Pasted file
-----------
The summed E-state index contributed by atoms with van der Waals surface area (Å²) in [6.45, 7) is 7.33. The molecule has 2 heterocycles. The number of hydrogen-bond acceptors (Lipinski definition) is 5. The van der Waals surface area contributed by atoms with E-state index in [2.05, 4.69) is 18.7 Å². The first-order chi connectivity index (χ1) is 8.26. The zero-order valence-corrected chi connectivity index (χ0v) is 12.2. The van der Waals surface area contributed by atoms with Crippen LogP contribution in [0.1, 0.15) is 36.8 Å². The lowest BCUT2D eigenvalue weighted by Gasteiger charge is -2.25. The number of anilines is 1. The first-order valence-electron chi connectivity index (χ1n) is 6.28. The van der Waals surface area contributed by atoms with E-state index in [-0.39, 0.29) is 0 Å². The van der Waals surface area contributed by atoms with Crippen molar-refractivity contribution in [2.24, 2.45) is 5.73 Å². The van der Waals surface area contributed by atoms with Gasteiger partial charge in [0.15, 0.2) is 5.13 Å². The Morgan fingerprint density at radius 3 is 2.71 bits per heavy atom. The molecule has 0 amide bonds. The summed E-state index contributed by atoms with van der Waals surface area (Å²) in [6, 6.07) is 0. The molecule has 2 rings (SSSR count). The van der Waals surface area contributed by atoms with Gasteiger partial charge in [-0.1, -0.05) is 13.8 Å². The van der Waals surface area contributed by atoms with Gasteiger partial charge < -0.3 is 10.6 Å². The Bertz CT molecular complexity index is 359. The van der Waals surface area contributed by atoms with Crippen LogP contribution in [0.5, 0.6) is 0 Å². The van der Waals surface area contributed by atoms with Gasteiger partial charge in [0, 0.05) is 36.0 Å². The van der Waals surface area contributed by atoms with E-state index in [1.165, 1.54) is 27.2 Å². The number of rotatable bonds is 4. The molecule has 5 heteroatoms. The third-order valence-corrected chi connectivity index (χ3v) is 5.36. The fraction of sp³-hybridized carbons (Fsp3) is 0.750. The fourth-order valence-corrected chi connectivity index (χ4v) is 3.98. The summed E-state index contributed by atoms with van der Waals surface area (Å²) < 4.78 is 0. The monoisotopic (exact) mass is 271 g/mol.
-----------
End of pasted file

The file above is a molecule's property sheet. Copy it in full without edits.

The summed E-state index contributed by atoms with van der Waals surface area (Å²) in [6.45, 7) is 7.33. The molecule has 2 heterocycles. The number of hydrogen-bond acceptors (Lipinski definition) is 5. The van der Waals surface area contributed by atoms with E-state index in [2.05, 4.69) is 18.7 Å². The first-order chi connectivity index (χ1) is 8.26. The zero-order valence-corrected chi connectivity index (χ0v) is 12.2. The van der Waals surface area contributed by atoms with Crippen LogP contribution in [0.1, 0.15) is 36.8 Å². The lowest BCUT2D eigenvalue weighted by Gasteiger charge is -2.25. The number of anilines is 1. The first-order valence-electron chi connectivity index (χ1n) is 6.28. The van der Waals surface area contributed by atoms with E-state index in [-0.39, 0.29) is 0 Å². The van der Waals surface area contributed by atoms with Crippen molar-refractivity contribution in [2.24, 2.45) is 5.73 Å². The van der Waals surface area contributed by atoms with Gasteiger partial charge in [0.15, 0.2) is 5.13 Å². The Morgan fingerprint density at radius 3 is 2.71 bits per heavy atom. The molecule has 0 amide bonds. The summed E-state index contributed by atoms with van der Waals surface area (Å²) in [6, 6.07) is 0. The molecule has 2 rings (SSSR count). The van der Waals surface area contributed by atoms with Gasteiger partial charge in [-0.1, -0.05) is 13.8 Å². The van der Waals surface area contributed by atoms with Gasteiger partial charge < -0.3 is 10.6 Å². The Bertz CT molecular complexity index is 359. The van der Waals surface area contributed by atoms with Crippen LogP contribution in [0.5, 0.6) is 0 Å². The van der Waals surface area contributed by atoms with Gasteiger partial charge in [0, 0.05) is 36.0 Å². The van der Waals surface area contributed by atoms with E-state index in [1.165, 1.54) is 27.2 Å². The number of rotatable bonds is 4. The molecule has 5 heteroatoms. The third-order valence-corrected chi connectivity index (χ3v) is 5.36. The fraction of sp³-hybridized carbons (Fsp3) is 0.750. The fourth-order valence-corrected chi connectivity index (χ4v) is 3.98. The summed E-state index contributed by atoms with van der Waals surface area (Å²) < 4.78 is 0. The monoisotopic (exact) mass is 271 g/mol.